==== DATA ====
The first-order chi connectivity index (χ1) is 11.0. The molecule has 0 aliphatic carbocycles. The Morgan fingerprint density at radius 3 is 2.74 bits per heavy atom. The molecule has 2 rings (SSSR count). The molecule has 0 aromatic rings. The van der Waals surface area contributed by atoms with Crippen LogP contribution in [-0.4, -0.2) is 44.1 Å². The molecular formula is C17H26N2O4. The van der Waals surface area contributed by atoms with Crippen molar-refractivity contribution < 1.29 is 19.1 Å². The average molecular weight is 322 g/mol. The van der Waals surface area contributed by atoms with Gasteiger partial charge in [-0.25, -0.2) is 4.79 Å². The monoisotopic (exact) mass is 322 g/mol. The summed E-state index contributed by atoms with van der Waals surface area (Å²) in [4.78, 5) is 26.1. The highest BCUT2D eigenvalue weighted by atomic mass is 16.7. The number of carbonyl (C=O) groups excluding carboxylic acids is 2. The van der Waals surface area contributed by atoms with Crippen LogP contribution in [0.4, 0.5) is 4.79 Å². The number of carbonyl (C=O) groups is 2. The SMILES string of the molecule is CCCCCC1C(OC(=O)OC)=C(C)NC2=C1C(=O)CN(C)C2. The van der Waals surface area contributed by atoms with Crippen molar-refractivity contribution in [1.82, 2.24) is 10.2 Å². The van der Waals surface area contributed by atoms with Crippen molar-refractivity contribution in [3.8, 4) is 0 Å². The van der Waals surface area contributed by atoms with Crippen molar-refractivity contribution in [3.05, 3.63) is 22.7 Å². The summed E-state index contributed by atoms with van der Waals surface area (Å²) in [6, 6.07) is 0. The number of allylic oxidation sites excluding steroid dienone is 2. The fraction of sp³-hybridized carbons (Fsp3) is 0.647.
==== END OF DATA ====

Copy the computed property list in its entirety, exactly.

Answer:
The first-order chi connectivity index (χ1) is 11.0. The molecule has 0 aliphatic carbocycles. The Morgan fingerprint density at radius 3 is 2.74 bits per heavy atom. The molecule has 2 rings (SSSR count). The molecule has 0 aromatic rings. The van der Waals surface area contributed by atoms with Crippen LogP contribution in [-0.4, -0.2) is 44.1 Å². The molecular formula is C17H26N2O4. The van der Waals surface area contributed by atoms with Crippen molar-refractivity contribution < 1.29 is 19.1 Å². The average molecular weight is 322 g/mol. The van der Waals surface area contributed by atoms with Gasteiger partial charge in [-0.25, -0.2) is 4.79 Å². The monoisotopic (exact) mass is 322 g/mol. The summed E-state index contributed by atoms with van der Waals surface area (Å²) in [4.78, 5) is 26.1. The highest BCUT2D eigenvalue weighted by atomic mass is 16.7. The number of carbonyl (C=O) groups excluding carboxylic acids is 2. The van der Waals surface area contributed by atoms with Crippen LogP contribution in [0.4, 0.5) is 4.79 Å². The number of carbonyl (C=O) groups is 2. The SMILES string of the molecule is CCCCCC1C(OC(=O)OC)=C(C)NC2=C1C(=O)CN(C)C2. The van der Waals surface area contributed by atoms with Crippen molar-refractivity contribution in [1.82, 2.24) is 10.2 Å². The van der Waals surface area contributed by atoms with Crippen molar-refractivity contribution in [3.8, 4) is 0 Å². The van der Waals surface area contributed by atoms with Crippen molar-refractivity contribution in [3.05, 3.63) is 22.7 Å². The summed E-state index contributed by atoms with van der Waals surface area (Å²) in [6, 6.07) is 0. The number of allylic oxidation sites excluding steroid dienone is 2. The fraction of sp³-hybridized carbons (Fsp3) is 0.647.